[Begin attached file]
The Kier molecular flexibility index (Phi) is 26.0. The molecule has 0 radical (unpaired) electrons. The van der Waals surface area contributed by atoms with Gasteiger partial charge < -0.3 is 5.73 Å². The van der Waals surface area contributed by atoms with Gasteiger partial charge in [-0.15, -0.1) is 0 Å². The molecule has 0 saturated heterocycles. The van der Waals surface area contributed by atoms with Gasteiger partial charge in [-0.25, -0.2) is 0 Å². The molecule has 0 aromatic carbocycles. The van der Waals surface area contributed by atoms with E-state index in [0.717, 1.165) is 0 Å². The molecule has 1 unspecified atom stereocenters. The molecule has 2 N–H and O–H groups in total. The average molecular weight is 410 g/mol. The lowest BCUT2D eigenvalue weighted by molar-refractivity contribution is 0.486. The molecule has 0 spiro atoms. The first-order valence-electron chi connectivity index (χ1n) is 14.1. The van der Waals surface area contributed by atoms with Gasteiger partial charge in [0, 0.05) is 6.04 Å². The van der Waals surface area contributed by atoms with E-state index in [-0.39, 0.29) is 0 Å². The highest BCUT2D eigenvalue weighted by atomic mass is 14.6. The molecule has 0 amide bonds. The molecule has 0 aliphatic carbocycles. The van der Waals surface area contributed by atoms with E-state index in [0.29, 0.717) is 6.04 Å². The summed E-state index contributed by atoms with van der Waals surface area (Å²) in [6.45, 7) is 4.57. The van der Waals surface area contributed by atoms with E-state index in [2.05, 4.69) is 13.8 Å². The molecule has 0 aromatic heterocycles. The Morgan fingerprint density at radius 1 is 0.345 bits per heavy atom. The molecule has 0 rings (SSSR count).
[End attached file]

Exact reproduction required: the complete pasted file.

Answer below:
The Kier molecular flexibility index (Phi) is 26.0. The molecule has 0 radical (unpaired) electrons. The van der Waals surface area contributed by atoms with Gasteiger partial charge < -0.3 is 5.73 Å². The van der Waals surface area contributed by atoms with Gasteiger partial charge in [-0.15, -0.1) is 0 Å². The molecule has 0 saturated heterocycles. The van der Waals surface area contributed by atoms with Gasteiger partial charge in [-0.25, -0.2) is 0 Å². The molecule has 0 aromatic carbocycles. The van der Waals surface area contributed by atoms with E-state index in [0.717, 1.165) is 0 Å². The molecule has 1 unspecified atom stereocenters. The molecule has 2 N–H and O–H groups in total. The average molecular weight is 410 g/mol. The lowest BCUT2D eigenvalue weighted by molar-refractivity contribution is 0.486. The molecule has 0 spiro atoms. The first-order valence-electron chi connectivity index (χ1n) is 14.1. The van der Waals surface area contributed by atoms with Gasteiger partial charge in [0, 0.05) is 6.04 Å². The van der Waals surface area contributed by atoms with E-state index in [-0.39, 0.29) is 0 Å². The highest BCUT2D eigenvalue weighted by atomic mass is 14.6. The molecule has 0 amide bonds. The molecule has 0 aliphatic carbocycles. The van der Waals surface area contributed by atoms with E-state index in [0.29, 0.717) is 6.04 Å². The summed E-state index contributed by atoms with van der Waals surface area (Å²) in [6.45, 7) is 4.57. The van der Waals surface area contributed by atoms with E-state index in [2.05, 4.69) is 13.8 Å². The molecule has 0 aromatic heterocycles. The Morgan fingerprint density at radius 1 is 0.345 bits per heavy atom. The molecule has 0 rings (SSSR count).